This week, her tune changed to support of the sales-tax idea — with conditions that she did not get back to me to expand on Thursday. My best guess is that whatever conditions she demands will be unacceptable to the Democratic board members, and we’ll end up in the same place we are now, with Huckelberry’s property-tax plan.
Miller would come out of that looking both pragmatic, for having offered a solution, and principled for opposing the solution that her constituents despised. That’s having it both ways.
If the board ends up unanimously approving a new sales tax, we’ll end up in the surprising position of having the county pile one new sales tax for roads on top of the city of Tucson’s new, voter-approved sales tax for roads.
Smith in for CD1
State Sen. Steve Smith is clearing a path to be the Republican candidate for the U.S. House in Congressional District 1.
Smith announced last week he’ll be running for the GOP nomination, and that will give him a big jump on others who want to take on Democratic Congressman Tom O’Halleran. Smith, of course, has long represented Legislative District 11, which encompasses the northwest side of metro Tucson and much of Pinal County.
That’s far from the outer edges of the vast congressional district, which reaches the Navajo Nation, but it is the center of the district’s population base.
Smith has been a conservative Republican in the Legislature but told me his own history shows he can win over voters in traditionally Democratic areas. Plus, he pointed out, CD1 voted for Trump in the November election.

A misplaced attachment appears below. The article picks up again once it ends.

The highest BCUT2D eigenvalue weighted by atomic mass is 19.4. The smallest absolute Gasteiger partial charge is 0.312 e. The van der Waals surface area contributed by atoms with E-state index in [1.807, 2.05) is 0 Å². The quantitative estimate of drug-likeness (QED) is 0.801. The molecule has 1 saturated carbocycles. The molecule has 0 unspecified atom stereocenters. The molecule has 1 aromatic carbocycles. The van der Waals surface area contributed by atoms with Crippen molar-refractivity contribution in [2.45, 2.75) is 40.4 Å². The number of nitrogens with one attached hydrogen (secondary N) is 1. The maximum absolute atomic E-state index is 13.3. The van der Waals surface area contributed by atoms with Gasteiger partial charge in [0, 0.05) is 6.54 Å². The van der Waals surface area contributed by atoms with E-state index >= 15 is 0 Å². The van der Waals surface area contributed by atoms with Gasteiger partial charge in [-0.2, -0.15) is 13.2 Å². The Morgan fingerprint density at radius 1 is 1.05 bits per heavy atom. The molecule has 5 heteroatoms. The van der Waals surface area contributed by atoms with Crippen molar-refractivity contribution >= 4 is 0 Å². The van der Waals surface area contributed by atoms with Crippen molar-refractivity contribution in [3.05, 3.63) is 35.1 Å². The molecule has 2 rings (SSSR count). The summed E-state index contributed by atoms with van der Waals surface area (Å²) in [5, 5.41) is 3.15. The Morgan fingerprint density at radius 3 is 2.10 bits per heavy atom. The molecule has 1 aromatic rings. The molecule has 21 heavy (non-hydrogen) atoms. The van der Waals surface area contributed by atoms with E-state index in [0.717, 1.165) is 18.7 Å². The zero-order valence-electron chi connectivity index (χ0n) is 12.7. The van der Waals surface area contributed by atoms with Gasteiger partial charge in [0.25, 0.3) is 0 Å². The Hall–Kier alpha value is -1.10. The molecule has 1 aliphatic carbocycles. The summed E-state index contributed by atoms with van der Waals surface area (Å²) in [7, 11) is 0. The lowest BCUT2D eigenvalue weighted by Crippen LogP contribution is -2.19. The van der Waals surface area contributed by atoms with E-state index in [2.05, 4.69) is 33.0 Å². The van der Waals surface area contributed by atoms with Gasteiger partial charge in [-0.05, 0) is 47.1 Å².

“I think the district is showing that it’s open to what I would call commonsensical political ideas,” he said.
Not GOP enough
Gary Watson has been a registered member of the GOP all his adult life, he told me, so when he decided to run for Tucson City Council in Ward 3, it was natural he would run as a Republican.
Then he met with the Pima County Republicans.
As Jim Nintzel reported in the Tucson Weekly, the local party interviewed Watson and found they didn’t really like his positions. Most importantly Watson, a firefighter with Northwest Fire, supported Tucson’s Proposition 101. That initiative, which passed earlier this month, increases the sales tax for five years to pay for road repairs and public-safety vehicles for Tucson firefighters, among other things.
When they finished talking, Pima County GOP Chair David Eppihimer told Watson his positions meant the GOP wouldn’t be able to support him. Watson’s support for Prop. 101 was a deal breaker.
Watson acknowledged he agreed with the party on some issues, and that he agreed with Democrats on others. So now, Watson is collecting signatures to run as an independent in the seat being vacated by Democrat Karin Uhlich.
Mitt Romney’s run for the presidency seems like it was a lifetime ago, but he apparently remains a draw for some Republicans.
U.S. Sen. Jeff Flake has been heavily promoting fundraisers he’s having with Romney in Tucson and Phoenix. Flake hasn’t disclosed the details of next Friday’s event but has been putting on a “contest” in which people who donate $5 or more will be given a chance to win seats at the event.